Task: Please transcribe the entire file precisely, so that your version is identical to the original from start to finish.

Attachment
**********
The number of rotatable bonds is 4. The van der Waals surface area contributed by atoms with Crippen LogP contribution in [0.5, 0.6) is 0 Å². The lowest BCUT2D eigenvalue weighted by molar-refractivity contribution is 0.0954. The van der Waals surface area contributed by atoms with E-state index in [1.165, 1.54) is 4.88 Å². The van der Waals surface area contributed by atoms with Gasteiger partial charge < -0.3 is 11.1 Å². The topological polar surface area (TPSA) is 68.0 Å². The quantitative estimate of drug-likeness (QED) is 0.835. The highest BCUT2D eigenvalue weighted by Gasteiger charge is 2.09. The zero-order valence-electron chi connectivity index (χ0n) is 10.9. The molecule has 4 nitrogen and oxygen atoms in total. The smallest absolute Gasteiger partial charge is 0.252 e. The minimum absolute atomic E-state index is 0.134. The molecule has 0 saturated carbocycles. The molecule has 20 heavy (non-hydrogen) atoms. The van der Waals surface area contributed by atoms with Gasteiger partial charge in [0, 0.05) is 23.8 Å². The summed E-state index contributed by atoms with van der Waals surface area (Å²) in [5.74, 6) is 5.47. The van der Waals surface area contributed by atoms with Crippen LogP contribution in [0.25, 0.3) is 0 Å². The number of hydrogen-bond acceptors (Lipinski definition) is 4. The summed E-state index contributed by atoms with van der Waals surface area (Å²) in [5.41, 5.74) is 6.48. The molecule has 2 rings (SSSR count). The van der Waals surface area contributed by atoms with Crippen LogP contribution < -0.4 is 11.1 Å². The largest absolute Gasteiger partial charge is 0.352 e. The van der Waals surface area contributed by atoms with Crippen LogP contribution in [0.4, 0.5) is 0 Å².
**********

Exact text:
The number of rotatable bonds is 4. The van der Waals surface area contributed by atoms with Crippen LogP contribution in [0.5, 0.6) is 0 Å². The lowest BCUT2D eigenvalue weighted by molar-refractivity contribution is 0.0954. The van der Waals surface area contributed by atoms with E-state index in [1.165, 1.54) is 4.88 Å². The van der Waals surface area contributed by atoms with Gasteiger partial charge < -0.3 is 11.1 Å². The topological polar surface area (TPSA) is 68.0 Å². The quantitative estimate of drug-likeness (QED) is 0.835. The highest BCUT2D eigenvalue weighted by Gasteiger charge is 2.09. The zero-order valence-electron chi connectivity index (χ0n) is 10.9. The molecule has 4 nitrogen and oxygen atoms in total. The smallest absolute Gasteiger partial charge is 0.252 e. The minimum absolute atomic E-state index is 0.134. The molecule has 0 saturated carbocycles. The molecule has 20 heavy (non-hydrogen) atoms. The van der Waals surface area contributed by atoms with Gasteiger partial charge in [0, 0.05) is 23.8 Å². The summed E-state index contributed by atoms with van der Waals surface area (Å²) in [5.74, 6) is 5.47. The van der Waals surface area contributed by atoms with Crippen LogP contribution in [0.25, 0.3) is 0 Å². The number of hydrogen-bond acceptors (Lipinski definition) is 4. The summed E-state index contributed by atoms with van der Waals surface area (Å²) in [5.41, 5.74) is 6.48. The molecule has 2 rings (SSSR count). The van der Waals surface area contributed by atoms with Crippen LogP contribution < -0.4 is 11.1 Å². The largest absolute Gasteiger partial charge is 0.352 e. The van der Waals surface area contributed by atoms with Crippen LogP contribution in [0.4, 0.5) is 0 Å².